All Resources

Sherwood Kids! Conversations along the Road

    "Teach them to your children, talking about them when you sit at home and when you walk along the road, when you lie down and when you get up" (Deuteronomy 11:19).

    Join Adrienne Garrison--a parent in our church family--on her journey to learn more about how to talk with kids about race.


    Episode 6 - October 2
    "Interview with the Long Family"

    In Episode 6, the Long family shares some of their favorite books. Check them out!

    She Persisted by Chelsea Clinton
    Little Leaders, Bold Women in Black History by Vashti Harrison
    A Picture of Freedom (Dear America series) by Patricia McKissack
    When God Made You by Matthew Paul Turner
    Mommy’s Heart Went Pop! by Christina Kyllonen
    This Is How We Do It by Matt Lamothe
    Max Found Two Sticks by Brian Pinkney
    You Can Do It by Tony Dungy
    A Mother for Choco by Kieko Kasza

    Episode 5 - September 18
    "Interview with the Iruoje Family" - Part 2

     In Episode 5 of Conversations Along the Road, we'll hear the second part of a conversation with Sherwood Oaks parents Omo and Tiana Iruoje about the topic of race in their home. 

    Episode 4 - September 4
    "Interview with the Iruoje Family" - Part 1

    In episodes 4 and 5 of Conversations Along the Road, we'll hear from Sherwood Oaks parents Omo and Tiana Iruoje. Join us to learn what conversations around race sound like in their home. 

    The Iruoje Family's Favorite Books for Kids:

    The Bible
    Chocolate Me by Taye Diggs
    Corduroy by Don Freeman 
    Between the World and Me by Ta-Nehisi Coates
    All Pixar Books
    Why All the Black Kids Sit Together in the Cafeteria by Beverly Daniel Tatum
    Nigerian Kids books

    Episode 3 - August 21
    "Raising Upstanders, Not Bystanders"

    This video has been removed.

    In Mark 12: 30-31, Jesus outlines the greatest commandments:  “And you shall love the Lord your God with all your heart and with all your soul and with all your mind and with all your strength.’ The second is this: ‘You shall love your neighbor as yourself.’ There is no other commandment greater than these.” The parable of the Good Samaritan in Luke is Jesus’s response to the question: Who is our neighbor? This story also illuminates a human tendency that stops us from loving our neighbors well.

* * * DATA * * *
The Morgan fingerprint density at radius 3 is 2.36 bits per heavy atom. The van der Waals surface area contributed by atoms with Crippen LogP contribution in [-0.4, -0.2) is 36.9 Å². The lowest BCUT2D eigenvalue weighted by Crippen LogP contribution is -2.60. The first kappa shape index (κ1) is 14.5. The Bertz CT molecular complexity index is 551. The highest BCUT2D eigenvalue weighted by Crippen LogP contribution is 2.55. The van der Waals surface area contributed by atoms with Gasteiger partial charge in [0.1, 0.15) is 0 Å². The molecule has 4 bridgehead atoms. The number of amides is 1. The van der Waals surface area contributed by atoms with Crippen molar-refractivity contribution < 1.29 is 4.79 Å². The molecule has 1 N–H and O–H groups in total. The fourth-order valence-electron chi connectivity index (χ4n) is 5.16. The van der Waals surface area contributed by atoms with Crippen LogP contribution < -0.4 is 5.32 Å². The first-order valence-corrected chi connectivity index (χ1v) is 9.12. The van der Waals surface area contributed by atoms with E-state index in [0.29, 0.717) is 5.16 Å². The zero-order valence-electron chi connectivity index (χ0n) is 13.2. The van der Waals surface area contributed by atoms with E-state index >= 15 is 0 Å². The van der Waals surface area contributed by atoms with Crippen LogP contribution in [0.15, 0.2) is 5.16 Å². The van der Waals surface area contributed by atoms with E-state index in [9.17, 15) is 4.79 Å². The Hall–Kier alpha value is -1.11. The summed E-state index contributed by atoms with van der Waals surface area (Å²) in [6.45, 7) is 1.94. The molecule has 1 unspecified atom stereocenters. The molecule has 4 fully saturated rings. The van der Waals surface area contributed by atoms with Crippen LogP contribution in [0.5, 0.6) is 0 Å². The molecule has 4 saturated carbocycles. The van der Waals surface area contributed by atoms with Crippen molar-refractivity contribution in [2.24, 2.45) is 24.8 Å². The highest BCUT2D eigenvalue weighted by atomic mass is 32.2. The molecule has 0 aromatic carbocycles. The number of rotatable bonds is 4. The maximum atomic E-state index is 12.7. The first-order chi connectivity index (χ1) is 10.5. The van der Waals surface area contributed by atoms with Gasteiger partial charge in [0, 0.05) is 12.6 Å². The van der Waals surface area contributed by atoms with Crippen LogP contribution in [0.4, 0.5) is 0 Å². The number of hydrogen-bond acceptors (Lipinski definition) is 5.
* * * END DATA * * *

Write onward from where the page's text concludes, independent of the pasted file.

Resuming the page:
Our kids need help understanding that, in the moment, their default desire when encountering someone in distress is going to be to emotionally distance themselves and hope someone else will intervene. It is difficult to imagine ignoring a man who is bleeding on the side of the road we are walking on, but opportunities to love our neighbor present themselves a lot differently in 2020. We can teach our children to be upstanders, not bystanders, by sharing real-life situations when we’ve observed injustice or hurt, being honest about our desire to “cross the road,” and role-playing what it looks like to take action.

    This resource from gives some great starter phrases that you can practice with your kids.

    INTERRUPT Speak up against every biased remark—every time, in the moment, without exception. Think about what you’ll say ahead of time so you’re prepared to act instantly.

    Try saying: “I don’t like words like that,” or “That phrase is hurtful.” 

    QUESTION Ask simple questions to find out why the speaker made the offensive comment and how you can best address the situation.  

    Try asking: “Why do you say that?” What do you mean?” or “Tell me more.” 

    EDUCATE Explain why a term or phrase is offensive. Encourage the person to choose a different expression. Hate isn’t behind all hateful speech. Sometimes ignorance is at work, or lack of exposure to a diverse population.  

    Try saying: “Do you know the history of that word?”